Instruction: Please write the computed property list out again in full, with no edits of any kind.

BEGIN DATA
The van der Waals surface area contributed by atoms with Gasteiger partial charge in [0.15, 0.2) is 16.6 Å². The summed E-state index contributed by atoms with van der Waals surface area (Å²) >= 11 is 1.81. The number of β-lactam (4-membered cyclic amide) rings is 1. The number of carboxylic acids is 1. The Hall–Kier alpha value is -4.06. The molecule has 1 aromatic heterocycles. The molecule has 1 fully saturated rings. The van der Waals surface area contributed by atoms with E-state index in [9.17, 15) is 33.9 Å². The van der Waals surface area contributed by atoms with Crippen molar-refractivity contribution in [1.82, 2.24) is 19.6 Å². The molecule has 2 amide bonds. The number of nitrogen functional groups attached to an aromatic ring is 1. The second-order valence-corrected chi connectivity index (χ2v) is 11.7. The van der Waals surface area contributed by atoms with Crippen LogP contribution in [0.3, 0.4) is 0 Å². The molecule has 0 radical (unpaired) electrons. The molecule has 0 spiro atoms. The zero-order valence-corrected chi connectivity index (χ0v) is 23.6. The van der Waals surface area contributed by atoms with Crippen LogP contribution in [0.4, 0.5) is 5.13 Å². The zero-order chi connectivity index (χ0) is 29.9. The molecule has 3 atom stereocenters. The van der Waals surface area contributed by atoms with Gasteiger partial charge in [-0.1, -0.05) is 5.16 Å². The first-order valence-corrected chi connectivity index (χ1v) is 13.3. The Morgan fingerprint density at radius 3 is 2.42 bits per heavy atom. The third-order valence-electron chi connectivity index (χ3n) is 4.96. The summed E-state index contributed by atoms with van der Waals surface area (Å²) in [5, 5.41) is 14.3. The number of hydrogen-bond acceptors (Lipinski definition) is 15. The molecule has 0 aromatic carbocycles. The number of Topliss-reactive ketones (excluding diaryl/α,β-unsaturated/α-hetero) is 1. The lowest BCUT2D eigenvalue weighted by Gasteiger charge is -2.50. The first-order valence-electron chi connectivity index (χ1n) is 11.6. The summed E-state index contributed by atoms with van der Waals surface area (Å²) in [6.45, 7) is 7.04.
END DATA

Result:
The van der Waals surface area contributed by atoms with Gasteiger partial charge in [0.15, 0.2) is 16.6 Å². The summed E-state index contributed by atoms with van der Waals surface area (Å²) >= 11 is 1.81. The number of β-lactam (4-membered cyclic amide) rings is 1. The number of carboxylic acids is 1. The Hall–Kier alpha value is -4.06. The molecule has 1 aromatic heterocycles. The molecule has 1 fully saturated rings. The van der Waals surface area contributed by atoms with E-state index in [9.17, 15) is 33.9 Å². The van der Waals surface area contributed by atoms with Crippen molar-refractivity contribution in [1.82, 2.24) is 19.6 Å². The molecule has 2 amide bonds. The number of nitrogen functional groups attached to an aromatic ring is 1. The second-order valence-corrected chi connectivity index (χ2v) is 11.7. The van der Waals surface area contributed by atoms with Crippen LogP contribution in [0.3, 0.4) is 0 Å². The molecule has 0 radical (unpaired) electrons. The molecule has 0 spiro atoms. The zero-order valence-corrected chi connectivity index (χ0v) is 23.6. The van der Waals surface area contributed by atoms with Crippen LogP contribution in [0.4, 0.5) is 5.13 Å². The zero-order chi connectivity index (χ0) is 29.9. The molecule has 3 atom stereocenters. The van der Waals surface area contributed by atoms with Gasteiger partial charge in [-0.1, -0.05) is 5.16 Å². The first-order valence-corrected chi connectivity index (χ1v) is 13.3. The Morgan fingerprint density at radius 3 is 2.42 bits per heavy atom. The third-order valence-electron chi connectivity index (χ3n) is 4.96. The summed E-state index contributed by atoms with van der Waals surface area (Å²) in [5, 5.41) is 14.3. The number of hydrogen-bond acceptors (Lipinski definition) is 15. The molecule has 0 aromatic carbocycles. The number of Topliss-reactive ketones (excluding diaryl/α,β-unsaturated/α-hetero) is 1. The lowest BCUT2D eigenvalue weighted by Gasteiger charge is -2.50. The first-order valence-electron chi connectivity index (χ1n) is 11.6. The summed E-state index contributed by atoms with van der Waals surface area (Å²) in [6.45, 7) is 7.04.